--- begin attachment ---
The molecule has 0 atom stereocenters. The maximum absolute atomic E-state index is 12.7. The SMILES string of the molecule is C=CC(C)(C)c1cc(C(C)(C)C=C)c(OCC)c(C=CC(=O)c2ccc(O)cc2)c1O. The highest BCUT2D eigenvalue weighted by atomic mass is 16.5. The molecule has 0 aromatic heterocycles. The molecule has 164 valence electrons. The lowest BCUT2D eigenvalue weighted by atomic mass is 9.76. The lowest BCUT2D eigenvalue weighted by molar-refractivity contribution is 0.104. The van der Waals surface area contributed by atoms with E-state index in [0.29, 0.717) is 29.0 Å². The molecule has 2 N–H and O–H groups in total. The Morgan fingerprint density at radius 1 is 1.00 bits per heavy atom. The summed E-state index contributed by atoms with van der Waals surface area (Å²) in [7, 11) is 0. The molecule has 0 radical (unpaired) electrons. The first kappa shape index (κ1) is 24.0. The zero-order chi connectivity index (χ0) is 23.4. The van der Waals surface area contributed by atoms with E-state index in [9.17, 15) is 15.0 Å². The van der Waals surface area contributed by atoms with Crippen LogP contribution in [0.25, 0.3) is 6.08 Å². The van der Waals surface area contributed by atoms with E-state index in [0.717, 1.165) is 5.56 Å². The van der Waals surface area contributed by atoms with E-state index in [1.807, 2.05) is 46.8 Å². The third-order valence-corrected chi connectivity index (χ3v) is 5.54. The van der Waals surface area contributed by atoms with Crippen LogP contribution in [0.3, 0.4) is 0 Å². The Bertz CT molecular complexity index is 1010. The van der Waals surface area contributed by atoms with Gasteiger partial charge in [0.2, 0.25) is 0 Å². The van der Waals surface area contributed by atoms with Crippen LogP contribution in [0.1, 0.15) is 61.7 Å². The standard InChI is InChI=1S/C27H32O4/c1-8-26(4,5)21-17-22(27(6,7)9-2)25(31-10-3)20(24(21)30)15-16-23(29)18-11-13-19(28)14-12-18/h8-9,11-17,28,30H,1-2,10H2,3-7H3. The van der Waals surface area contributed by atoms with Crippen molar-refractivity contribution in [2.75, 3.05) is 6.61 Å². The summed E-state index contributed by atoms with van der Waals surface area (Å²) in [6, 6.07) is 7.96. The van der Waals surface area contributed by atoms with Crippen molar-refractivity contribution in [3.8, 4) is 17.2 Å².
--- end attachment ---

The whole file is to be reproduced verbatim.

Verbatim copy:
The molecule has 0 atom stereocenters. The maximum absolute atomic E-state index is 12.7. The SMILES string of the molecule is C=CC(C)(C)c1cc(C(C)(C)C=C)c(OCC)c(C=CC(=O)c2ccc(O)cc2)c1O. The highest BCUT2D eigenvalue weighted by atomic mass is 16.5. The molecule has 0 aromatic heterocycles. The molecule has 164 valence electrons. The lowest BCUT2D eigenvalue weighted by atomic mass is 9.76. The lowest BCUT2D eigenvalue weighted by molar-refractivity contribution is 0.104. The van der Waals surface area contributed by atoms with E-state index in [0.29, 0.717) is 29.0 Å². The molecule has 2 N–H and O–H groups in total. The Morgan fingerprint density at radius 1 is 1.00 bits per heavy atom. The summed E-state index contributed by atoms with van der Waals surface area (Å²) in [7, 11) is 0. The molecule has 0 radical (unpaired) electrons. The first kappa shape index (κ1) is 24.0. The zero-order chi connectivity index (χ0) is 23.4. The van der Waals surface area contributed by atoms with E-state index in [9.17, 15) is 15.0 Å². The van der Waals surface area contributed by atoms with Crippen LogP contribution in [0.25, 0.3) is 6.08 Å². The van der Waals surface area contributed by atoms with E-state index in [0.717, 1.165) is 5.56 Å². The van der Waals surface area contributed by atoms with E-state index in [1.807, 2.05) is 46.8 Å². The third-order valence-corrected chi connectivity index (χ3v) is 5.54. The van der Waals surface area contributed by atoms with Crippen LogP contribution in [0.3, 0.4) is 0 Å². The Bertz CT molecular complexity index is 1010. The van der Waals surface area contributed by atoms with Gasteiger partial charge in [0.2, 0.25) is 0 Å². The van der Waals surface area contributed by atoms with Crippen LogP contribution in [0.1, 0.15) is 61.7 Å². The standard InChI is InChI=1S/C27H32O4/c1-8-26(4,5)21-17-22(27(6,7)9-2)25(31-10-3)20(24(21)30)15-16-23(29)18-11-13-19(28)14-12-18/h8-9,11-17,28,30H,1-2,10H2,3-7H3. The van der Waals surface area contributed by atoms with Crippen molar-refractivity contribution in [2.75, 3.05) is 6.61 Å². The summed E-state index contributed by atoms with van der Waals surface area (Å²) in [6, 6.07) is 7.96. The van der Waals surface area contributed by atoms with Crippen molar-refractivity contribution in [3.8, 4) is 17.2 Å².